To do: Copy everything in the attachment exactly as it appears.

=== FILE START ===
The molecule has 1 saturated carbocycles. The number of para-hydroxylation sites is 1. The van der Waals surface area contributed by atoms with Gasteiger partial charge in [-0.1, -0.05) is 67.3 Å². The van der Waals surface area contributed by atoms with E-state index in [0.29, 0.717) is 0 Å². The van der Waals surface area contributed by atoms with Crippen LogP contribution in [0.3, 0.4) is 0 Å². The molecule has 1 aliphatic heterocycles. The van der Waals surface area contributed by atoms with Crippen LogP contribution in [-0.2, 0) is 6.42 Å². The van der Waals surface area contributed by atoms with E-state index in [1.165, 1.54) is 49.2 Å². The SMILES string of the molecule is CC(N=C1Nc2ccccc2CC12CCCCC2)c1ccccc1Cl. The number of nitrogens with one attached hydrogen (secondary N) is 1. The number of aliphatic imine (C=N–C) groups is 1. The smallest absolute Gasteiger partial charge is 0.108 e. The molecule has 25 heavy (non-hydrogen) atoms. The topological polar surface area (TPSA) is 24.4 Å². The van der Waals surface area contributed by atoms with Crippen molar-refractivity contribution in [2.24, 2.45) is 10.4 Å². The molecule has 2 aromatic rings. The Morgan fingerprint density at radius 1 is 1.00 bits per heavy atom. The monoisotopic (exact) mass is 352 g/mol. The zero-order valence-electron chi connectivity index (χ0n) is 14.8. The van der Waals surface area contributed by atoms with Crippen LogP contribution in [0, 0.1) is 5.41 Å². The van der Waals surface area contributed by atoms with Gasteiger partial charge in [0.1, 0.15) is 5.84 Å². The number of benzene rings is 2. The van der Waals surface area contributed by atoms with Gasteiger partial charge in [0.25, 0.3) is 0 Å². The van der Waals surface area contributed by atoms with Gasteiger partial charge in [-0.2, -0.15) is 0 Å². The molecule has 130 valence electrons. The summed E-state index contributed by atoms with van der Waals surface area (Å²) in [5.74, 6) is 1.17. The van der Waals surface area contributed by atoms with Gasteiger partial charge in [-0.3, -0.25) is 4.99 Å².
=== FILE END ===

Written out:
The molecule has 1 saturated carbocycles. The number of para-hydroxylation sites is 1. The van der Waals surface area contributed by atoms with Gasteiger partial charge in [-0.1, -0.05) is 67.3 Å². The van der Waals surface area contributed by atoms with E-state index in [0.29, 0.717) is 0 Å². The van der Waals surface area contributed by atoms with Crippen LogP contribution in [0.3, 0.4) is 0 Å². The molecule has 1 aliphatic heterocycles. The van der Waals surface area contributed by atoms with Crippen LogP contribution in [-0.2, 0) is 6.42 Å². The van der Waals surface area contributed by atoms with E-state index in [1.165, 1.54) is 49.2 Å². The SMILES string of the molecule is CC(N=C1Nc2ccccc2CC12CCCCC2)c1ccccc1Cl. The number of nitrogens with one attached hydrogen (secondary N) is 1. The number of aliphatic imine (C=N–C) groups is 1. The smallest absolute Gasteiger partial charge is 0.108 e. The molecule has 25 heavy (non-hydrogen) atoms. The topological polar surface area (TPSA) is 24.4 Å². The van der Waals surface area contributed by atoms with Crippen molar-refractivity contribution in [2.24, 2.45) is 10.4 Å². The molecule has 2 aromatic rings. The Morgan fingerprint density at radius 1 is 1.00 bits per heavy atom. The monoisotopic (exact) mass is 352 g/mol. The zero-order valence-electron chi connectivity index (χ0n) is 14.8. The van der Waals surface area contributed by atoms with Crippen LogP contribution in [0, 0.1) is 5.41 Å². The van der Waals surface area contributed by atoms with Gasteiger partial charge in [0.1, 0.15) is 5.84 Å². The number of benzene rings is 2. The van der Waals surface area contributed by atoms with Gasteiger partial charge in [0.25, 0.3) is 0 Å². The van der Waals surface area contributed by atoms with Gasteiger partial charge in [-0.2, -0.15) is 0 Å². The molecule has 130 valence electrons. The summed E-state index contributed by atoms with van der Waals surface area (Å²) in [5.74, 6) is 1.17. The van der Waals surface area contributed by atoms with Gasteiger partial charge in [-0.3, -0.25) is 4.99 Å².